Daily exposure to ozone pollution increases risk of death: 6,000 deaths a year

On February 10th a new study published in the Journal of Medicine found that daily exposure to ground-level ozone increases the risk of death. Ground ozone is a highly active gas, commonly found in urban and suburban environments, is the formation of pollutants in the sun reaction. The current World Health Organization air quality threshold range is 100 ?g/m3. Studies have shown that 80 per cent of the world’s urban population is exposed to air pollution levels above WHO standards.

Daily exposure to ozone pollution increases risk of death: 6,000 deaths a year

Previous studies have found a link between ground-level ozone and mortality, but differences in research design and air quality make it difficult to reach consistent conclusions in different regions.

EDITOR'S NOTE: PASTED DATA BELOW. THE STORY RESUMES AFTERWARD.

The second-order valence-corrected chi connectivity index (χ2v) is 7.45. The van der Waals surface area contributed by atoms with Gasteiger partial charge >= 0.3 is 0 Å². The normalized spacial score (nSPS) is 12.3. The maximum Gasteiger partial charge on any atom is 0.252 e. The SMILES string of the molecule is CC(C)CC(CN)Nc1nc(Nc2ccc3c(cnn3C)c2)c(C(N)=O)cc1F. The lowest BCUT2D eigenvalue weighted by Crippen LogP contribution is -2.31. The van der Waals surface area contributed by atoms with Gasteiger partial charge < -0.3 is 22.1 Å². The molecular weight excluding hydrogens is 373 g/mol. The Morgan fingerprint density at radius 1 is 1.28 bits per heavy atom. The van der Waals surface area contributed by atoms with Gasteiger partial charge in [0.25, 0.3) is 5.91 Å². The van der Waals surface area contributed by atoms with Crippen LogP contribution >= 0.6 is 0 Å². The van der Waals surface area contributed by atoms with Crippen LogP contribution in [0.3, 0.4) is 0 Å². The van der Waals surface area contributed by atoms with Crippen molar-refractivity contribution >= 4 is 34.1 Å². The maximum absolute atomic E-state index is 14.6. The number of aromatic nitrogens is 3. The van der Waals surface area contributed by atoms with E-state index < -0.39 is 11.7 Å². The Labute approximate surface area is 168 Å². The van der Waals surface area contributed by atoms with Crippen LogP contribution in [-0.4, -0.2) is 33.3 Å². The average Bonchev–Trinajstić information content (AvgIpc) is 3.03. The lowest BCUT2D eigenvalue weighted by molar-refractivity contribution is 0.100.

To address this problem, an international team of researchers analysed deaths and environmental indicators in 406 cities in 20 countries, spanning between 1985 and 2015.

Using data from the multi-city multi-country cooperative research network, they were able to estimate the additional deaths caused by ozone per day against a backdrop of an average daily ozone level above 70?g/m3, as well as particulate matter, temperature and relative humidity at each observation point.

A total of 45165,171 deaths were analyzed in 406 cities, and on average, when ozone concentrationincreases increased by 10 ?g/m3 during the day, the risk of death increased by 0.18%, indicating potential direct (causal) evidence.

This equates to 6,262 additional deaths per year in 406 cities (0.2 per cent of the total mortality rate), which could have been avoided if countries had implemented stricter air quality standards in accordance with WHO guidelines.

The researchers also stressed that this is an observational study, so the cause cannot be determined and points to some limitations. For example, there were no reports or assessments in parts of South America, Africa and the Middle East, and differences in monitoring and data collection between countries could affect the accuracy of assessments.